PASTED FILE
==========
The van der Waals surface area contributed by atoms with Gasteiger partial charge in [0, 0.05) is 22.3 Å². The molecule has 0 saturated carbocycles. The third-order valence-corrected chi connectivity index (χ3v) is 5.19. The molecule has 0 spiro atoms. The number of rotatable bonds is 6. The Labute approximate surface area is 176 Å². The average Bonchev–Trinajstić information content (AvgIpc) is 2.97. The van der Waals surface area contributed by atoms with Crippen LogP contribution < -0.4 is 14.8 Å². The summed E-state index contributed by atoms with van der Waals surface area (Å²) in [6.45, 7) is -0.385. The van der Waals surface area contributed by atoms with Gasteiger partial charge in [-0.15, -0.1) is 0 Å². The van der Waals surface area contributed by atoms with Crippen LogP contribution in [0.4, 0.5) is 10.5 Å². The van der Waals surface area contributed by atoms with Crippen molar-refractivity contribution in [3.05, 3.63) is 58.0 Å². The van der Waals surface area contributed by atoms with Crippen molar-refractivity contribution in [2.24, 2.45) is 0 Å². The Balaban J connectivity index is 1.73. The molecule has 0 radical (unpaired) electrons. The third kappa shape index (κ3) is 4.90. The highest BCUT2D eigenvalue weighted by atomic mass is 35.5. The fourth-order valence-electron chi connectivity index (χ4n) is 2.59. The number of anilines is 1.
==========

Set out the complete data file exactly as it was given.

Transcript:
The van der Waals surface area contributed by atoms with Gasteiger partial charge in [0, 0.05) is 22.3 Å². The molecule has 0 saturated carbocycles. The third-order valence-corrected chi connectivity index (χ3v) is 5.19. The molecule has 0 spiro atoms. The number of rotatable bonds is 6. The Labute approximate surface area is 176 Å². The average Bonchev–Trinajstić information content (AvgIpc) is 2.97. The van der Waals surface area contributed by atoms with Crippen LogP contribution < -0.4 is 14.8 Å². The summed E-state index contributed by atoms with van der Waals surface area (Å²) in [6.45, 7) is -0.385. The van der Waals surface area contributed by atoms with Gasteiger partial charge in [-0.15, -0.1) is 0 Å². The van der Waals surface area contributed by atoms with Crippen LogP contribution in [0.4, 0.5) is 10.5 Å². The van der Waals surface area contributed by atoms with Crippen molar-refractivity contribution in [3.05, 3.63) is 58.0 Å². The van der Waals surface area contributed by atoms with Crippen molar-refractivity contribution in [2.24, 2.45) is 0 Å². The Balaban J connectivity index is 1.73. The molecule has 0 radical (unpaired) electrons. The third kappa shape index (κ3) is 4.90. The highest BCUT2D eigenvalue weighted by atomic mass is 35.5. The fourth-order valence-electron chi connectivity index (χ4n) is 2.59. The number of anilines is 1.